the framework of bread.
Protein Content of Flours
Cake Flour 7 to 8.5% protein
All-Purpose Flour 9 to 11% protein
Bread Flour 11.3 to 13% protein
Source: the Significant Edge: A guide to Specialty Breadservice Wheat Foods Council
Wheat and Flour Type
Protein Dough Strength
Long Mix Time
High gluten forming
Medium Mix Time
High Ratio cakes; angel
Low Low Short mix time
Low gluten forming
Combines with protein in flour to form gluten Milk improves food value and
delays staling. Milk should be scalded and
skimmed to stop enzymatic actionimproves volume of yeast products
High heat dry milk developed for bread baking is available. Talk to a local baker or visit: www.kingarthurflour.com
A minimum of 2 oz. water per oz.
yeast is needed. Starch in flour is also very absorbent. Water should neither be hard nor soft
for best results.
YEAST A leavening agent; Increases volume
Active Dry Yeast
Instant Dry Yeast
Home bakers: fast or quick rise
Fresh or Compressed Yeast
Cream or liquid yeast (commercial bakeries)
Yeast dies at or near 140 degrees F.
Controls yeast action and strengthens gluten
Too little makes texture dense and heavy; flavor will be flat or yeasty
SUGAR Food for yeast Adds flavor Helps brown crust Too much delays yeast action and softens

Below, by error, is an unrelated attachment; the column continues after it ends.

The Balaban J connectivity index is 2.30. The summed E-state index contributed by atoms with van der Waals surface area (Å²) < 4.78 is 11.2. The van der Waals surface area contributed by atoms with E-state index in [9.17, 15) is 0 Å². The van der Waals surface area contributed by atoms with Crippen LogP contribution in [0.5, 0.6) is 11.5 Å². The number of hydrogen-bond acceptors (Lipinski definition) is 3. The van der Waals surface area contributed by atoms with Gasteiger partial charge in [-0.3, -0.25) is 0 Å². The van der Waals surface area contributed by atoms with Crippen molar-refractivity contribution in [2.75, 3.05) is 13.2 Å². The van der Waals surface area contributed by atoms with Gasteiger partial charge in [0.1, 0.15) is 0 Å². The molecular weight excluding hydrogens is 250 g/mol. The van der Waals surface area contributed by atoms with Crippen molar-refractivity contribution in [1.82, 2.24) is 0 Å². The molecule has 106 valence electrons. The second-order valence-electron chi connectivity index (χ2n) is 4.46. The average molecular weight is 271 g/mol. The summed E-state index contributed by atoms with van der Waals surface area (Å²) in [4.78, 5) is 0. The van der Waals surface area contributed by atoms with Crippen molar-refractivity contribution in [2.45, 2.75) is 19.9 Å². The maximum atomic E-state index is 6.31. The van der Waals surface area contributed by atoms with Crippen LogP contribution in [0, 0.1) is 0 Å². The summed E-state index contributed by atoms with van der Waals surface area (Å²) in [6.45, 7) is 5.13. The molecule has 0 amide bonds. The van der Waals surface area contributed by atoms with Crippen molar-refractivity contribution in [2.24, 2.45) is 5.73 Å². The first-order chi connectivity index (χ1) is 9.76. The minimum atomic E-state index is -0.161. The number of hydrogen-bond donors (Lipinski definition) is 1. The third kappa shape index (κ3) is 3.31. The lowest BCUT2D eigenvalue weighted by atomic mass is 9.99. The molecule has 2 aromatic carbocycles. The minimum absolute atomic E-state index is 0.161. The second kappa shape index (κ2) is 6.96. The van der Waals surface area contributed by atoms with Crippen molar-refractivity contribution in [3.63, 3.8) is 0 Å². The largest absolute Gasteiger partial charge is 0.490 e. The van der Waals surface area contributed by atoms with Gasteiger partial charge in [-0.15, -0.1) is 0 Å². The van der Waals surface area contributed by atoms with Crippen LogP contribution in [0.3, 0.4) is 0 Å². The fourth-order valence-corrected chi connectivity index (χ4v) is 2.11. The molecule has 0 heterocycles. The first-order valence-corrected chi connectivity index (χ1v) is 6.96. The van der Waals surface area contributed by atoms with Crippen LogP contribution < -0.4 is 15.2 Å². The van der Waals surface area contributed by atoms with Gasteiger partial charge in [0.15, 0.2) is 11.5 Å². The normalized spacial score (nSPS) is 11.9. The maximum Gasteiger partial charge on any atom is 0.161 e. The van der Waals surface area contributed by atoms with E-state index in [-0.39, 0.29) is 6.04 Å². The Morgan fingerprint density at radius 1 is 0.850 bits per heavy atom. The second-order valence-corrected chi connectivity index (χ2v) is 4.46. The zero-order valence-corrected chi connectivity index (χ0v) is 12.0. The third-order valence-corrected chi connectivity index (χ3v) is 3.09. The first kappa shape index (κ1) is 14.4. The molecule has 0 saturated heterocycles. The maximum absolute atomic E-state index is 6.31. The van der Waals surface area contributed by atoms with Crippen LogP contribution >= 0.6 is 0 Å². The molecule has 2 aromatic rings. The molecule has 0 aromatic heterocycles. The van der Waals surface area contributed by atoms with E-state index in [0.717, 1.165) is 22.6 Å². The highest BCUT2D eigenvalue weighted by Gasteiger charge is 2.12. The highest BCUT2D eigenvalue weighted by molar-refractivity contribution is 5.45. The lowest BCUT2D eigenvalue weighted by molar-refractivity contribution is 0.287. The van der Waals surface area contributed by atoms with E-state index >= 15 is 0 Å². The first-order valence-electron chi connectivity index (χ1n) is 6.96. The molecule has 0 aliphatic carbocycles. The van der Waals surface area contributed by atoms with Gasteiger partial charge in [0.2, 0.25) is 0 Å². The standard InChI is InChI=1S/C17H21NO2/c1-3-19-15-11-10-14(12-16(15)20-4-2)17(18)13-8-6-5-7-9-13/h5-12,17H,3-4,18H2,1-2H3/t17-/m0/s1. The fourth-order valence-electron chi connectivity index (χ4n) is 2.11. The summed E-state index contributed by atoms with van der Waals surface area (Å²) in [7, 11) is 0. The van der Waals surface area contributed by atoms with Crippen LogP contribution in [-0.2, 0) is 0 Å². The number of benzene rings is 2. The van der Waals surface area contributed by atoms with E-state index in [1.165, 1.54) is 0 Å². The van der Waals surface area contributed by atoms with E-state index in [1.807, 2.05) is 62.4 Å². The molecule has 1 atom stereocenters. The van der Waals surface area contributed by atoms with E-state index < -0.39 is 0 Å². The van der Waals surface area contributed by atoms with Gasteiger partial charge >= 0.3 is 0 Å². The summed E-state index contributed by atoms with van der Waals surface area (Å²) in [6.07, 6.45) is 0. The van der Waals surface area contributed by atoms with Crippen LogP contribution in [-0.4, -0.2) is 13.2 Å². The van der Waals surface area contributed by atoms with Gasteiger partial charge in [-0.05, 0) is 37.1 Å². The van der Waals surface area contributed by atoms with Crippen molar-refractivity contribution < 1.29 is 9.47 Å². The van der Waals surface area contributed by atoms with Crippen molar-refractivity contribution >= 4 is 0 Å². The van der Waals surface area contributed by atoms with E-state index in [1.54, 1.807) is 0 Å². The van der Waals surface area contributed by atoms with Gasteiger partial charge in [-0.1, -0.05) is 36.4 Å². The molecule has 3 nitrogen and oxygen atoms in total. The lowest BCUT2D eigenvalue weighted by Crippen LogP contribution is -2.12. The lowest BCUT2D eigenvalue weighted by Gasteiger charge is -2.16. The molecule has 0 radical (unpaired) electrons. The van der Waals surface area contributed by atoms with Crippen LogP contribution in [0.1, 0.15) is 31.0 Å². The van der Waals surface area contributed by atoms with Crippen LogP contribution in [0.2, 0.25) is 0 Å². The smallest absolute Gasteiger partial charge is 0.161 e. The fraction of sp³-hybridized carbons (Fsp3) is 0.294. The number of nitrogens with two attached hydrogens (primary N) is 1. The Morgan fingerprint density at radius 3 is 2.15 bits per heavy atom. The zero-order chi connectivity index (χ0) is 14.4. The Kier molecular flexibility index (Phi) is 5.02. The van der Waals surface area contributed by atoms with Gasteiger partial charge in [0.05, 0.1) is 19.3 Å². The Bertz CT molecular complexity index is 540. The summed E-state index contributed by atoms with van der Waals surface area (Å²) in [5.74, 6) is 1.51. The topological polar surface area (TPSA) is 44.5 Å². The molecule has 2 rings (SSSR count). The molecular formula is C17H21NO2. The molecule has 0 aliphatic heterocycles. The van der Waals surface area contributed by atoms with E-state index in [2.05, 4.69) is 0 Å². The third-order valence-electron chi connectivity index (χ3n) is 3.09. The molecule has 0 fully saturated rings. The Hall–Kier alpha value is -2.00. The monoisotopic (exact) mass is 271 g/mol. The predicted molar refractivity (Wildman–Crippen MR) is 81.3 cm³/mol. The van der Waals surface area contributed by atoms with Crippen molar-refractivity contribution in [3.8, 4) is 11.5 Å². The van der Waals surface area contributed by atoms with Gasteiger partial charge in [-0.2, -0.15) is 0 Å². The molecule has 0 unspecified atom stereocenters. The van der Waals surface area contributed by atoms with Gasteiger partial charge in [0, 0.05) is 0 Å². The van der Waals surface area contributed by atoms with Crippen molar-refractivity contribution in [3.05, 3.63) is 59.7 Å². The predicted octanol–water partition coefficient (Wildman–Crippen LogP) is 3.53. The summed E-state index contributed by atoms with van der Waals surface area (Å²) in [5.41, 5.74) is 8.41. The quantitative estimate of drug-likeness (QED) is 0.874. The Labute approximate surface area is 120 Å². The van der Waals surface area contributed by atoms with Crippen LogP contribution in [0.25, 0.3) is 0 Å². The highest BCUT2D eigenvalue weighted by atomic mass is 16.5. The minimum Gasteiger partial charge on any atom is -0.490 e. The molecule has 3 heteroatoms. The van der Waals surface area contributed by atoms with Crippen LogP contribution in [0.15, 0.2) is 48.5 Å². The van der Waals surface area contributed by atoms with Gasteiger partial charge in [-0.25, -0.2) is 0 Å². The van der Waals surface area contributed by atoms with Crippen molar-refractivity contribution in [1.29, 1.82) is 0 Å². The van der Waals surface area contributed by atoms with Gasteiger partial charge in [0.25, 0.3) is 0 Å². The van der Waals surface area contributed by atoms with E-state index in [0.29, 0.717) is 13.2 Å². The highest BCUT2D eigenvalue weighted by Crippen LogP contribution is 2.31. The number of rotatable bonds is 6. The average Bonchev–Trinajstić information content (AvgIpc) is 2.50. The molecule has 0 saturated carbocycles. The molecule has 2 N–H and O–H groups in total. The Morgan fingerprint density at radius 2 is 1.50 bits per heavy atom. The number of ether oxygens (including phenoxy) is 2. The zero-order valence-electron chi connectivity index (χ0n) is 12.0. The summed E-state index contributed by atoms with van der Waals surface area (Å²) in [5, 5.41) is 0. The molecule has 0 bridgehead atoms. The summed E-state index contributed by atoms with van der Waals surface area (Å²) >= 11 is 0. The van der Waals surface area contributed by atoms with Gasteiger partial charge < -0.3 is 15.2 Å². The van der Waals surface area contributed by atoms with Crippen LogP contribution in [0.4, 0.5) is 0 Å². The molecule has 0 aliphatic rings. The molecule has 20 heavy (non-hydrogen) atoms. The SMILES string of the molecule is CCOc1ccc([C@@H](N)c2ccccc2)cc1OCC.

gluten. Ex: Sweet roll dough may need more yeast due to high amounts of sugar slowing fermentation.
Honey, molasses, sorghum, may be substituted for 50-100% of sugar.
Note: Honey is 20% water and 1 X sweeter than sugar.
More at: Sugar a Users Guide www.sugar.org and
Baking with Honey www.honey.com
Large amounts interfere with formation of gluten
More at: www.landolakes.com
Add color and flavor Improve food value Form fine crumb and tender crust When beaten; adds volume,
May need to be at room temperature68-72 F.
More at: American Egg Board www.aeb.org
Potatoes Dried fruits Cheeses Fresh fruits Rolled oats Vegetables Amounts to use: No more than 10-15% of total flour weight; adjust liquids if using mashed potatoes or fresh fruits containing high % of water.
*Toasting the nuts and seeds will provide more flavor.
More in: Breads the Significant Edge. Sharon Davis. 1990. www.wheatfoods.org or www.kswheat.com
Other Additional Ingredients
Nuts* Seeds* Onions, garlic and
scallions Liquid seasonings Herbs and spices
A baking term that means measuring by weighing ingredients.
Portioning out dough into equally-sized pieces by weight.
Home: by hand, mixer, food processor, bread machine
Professionals: Straight Dough Method
No-time Dough Method
Vertical Cutter Mixer (VCM)
Lean Dough: 8 to 12 minutes
Use Dough Stretch Test after 8 minutes
Gluten Stretch Test www.redstaryeast.com
The production of carbon dioxide and
alcohol triggered by the action of yeast on
available sugars in the dough.
After dough comes off the mixer, it is
fermented before punching and resting.
Temperature should be 80-85 degrees F.
High humidity speeds fermentation.
Controlling DOUGH TEMPERATURE
To obtain correct water temperature, subtract flour temperature from 145F. This will yield a dough temperature of 82-88F.
145 F - flour tempF = water temperatureF
Pan or cluster rolls
Split or twin rolls
Single knot rolls
Double knot rolls
Kaiser knot rolls
Parker house rolls
Hot dog buns
Butter gem or butterflake rolls
A leavening process during which gas is produced within the bread dough after shaping and panning but prior to baking.
The final ri